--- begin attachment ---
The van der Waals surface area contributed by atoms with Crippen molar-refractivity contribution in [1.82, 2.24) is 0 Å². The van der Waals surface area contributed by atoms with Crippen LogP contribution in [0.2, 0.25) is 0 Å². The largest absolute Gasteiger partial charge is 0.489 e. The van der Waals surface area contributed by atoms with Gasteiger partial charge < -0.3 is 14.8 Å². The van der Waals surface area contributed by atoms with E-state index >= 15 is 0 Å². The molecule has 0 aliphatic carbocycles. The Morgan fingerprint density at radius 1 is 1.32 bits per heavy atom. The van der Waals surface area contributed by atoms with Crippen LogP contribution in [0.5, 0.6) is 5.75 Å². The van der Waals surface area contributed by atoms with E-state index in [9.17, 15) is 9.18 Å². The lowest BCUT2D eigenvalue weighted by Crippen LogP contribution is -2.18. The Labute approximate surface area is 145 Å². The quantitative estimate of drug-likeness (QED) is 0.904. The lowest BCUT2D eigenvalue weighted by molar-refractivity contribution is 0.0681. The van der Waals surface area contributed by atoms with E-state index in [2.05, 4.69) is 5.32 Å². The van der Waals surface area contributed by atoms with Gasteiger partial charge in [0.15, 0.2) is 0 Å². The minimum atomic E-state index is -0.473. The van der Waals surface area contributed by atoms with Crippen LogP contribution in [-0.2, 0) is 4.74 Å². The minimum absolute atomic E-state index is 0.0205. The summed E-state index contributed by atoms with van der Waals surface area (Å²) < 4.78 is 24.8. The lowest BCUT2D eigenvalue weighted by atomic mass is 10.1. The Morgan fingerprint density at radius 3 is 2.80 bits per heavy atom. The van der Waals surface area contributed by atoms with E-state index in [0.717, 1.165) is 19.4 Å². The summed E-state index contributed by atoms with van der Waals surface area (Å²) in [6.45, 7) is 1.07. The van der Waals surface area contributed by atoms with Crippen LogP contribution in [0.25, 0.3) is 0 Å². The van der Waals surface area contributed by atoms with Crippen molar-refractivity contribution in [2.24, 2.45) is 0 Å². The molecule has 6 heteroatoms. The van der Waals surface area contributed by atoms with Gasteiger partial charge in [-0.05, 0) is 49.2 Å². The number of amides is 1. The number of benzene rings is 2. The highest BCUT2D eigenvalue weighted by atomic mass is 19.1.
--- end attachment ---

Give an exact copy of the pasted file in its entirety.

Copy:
The van der Waals surface area contributed by atoms with Crippen molar-refractivity contribution in [1.82, 2.24) is 0 Å². The van der Waals surface area contributed by atoms with Crippen LogP contribution in [0.2, 0.25) is 0 Å². The largest absolute Gasteiger partial charge is 0.489 e. The van der Waals surface area contributed by atoms with Gasteiger partial charge < -0.3 is 14.8 Å². The van der Waals surface area contributed by atoms with E-state index >= 15 is 0 Å². The molecule has 0 aliphatic carbocycles. The Morgan fingerprint density at radius 1 is 1.32 bits per heavy atom. The van der Waals surface area contributed by atoms with Crippen LogP contribution in [0.5, 0.6) is 5.75 Å². The van der Waals surface area contributed by atoms with E-state index in [9.17, 15) is 9.18 Å². The lowest BCUT2D eigenvalue weighted by Crippen LogP contribution is -2.18. The Labute approximate surface area is 145 Å². The quantitative estimate of drug-likeness (QED) is 0.904. The lowest BCUT2D eigenvalue weighted by molar-refractivity contribution is 0.0681. The van der Waals surface area contributed by atoms with E-state index in [2.05, 4.69) is 5.32 Å². The van der Waals surface area contributed by atoms with Gasteiger partial charge in [0.15, 0.2) is 0 Å². The minimum atomic E-state index is -0.473. The van der Waals surface area contributed by atoms with Crippen LogP contribution in [-0.2, 0) is 4.74 Å². The minimum absolute atomic E-state index is 0.0205. The summed E-state index contributed by atoms with van der Waals surface area (Å²) < 4.78 is 24.8. The lowest BCUT2D eigenvalue weighted by atomic mass is 10.1. The Morgan fingerprint density at radius 3 is 2.80 bits per heavy atom. The van der Waals surface area contributed by atoms with E-state index in [0.717, 1.165) is 19.4 Å². The summed E-state index contributed by atoms with van der Waals surface area (Å²) in [6.45, 7) is 1.07. The van der Waals surface area contributed by atoms with Crippen LogP contribution in [0.25, 0.3) is 0 Å². The van der Waals surface area contributed by atoms with Crippen molar-refractivity contribution in [2.24, 2.45) is 0 Å². The molecule has 6 heteroatoms. The van der Waals surface area contributed by atoms with Gasteiger partial charge in [-0.05, 0) is 49.2 Å². The number of amides is 1. The number of benzene rings is 2. The highest BCUT2D eigenvalue weighted by atomic mass is 19.1.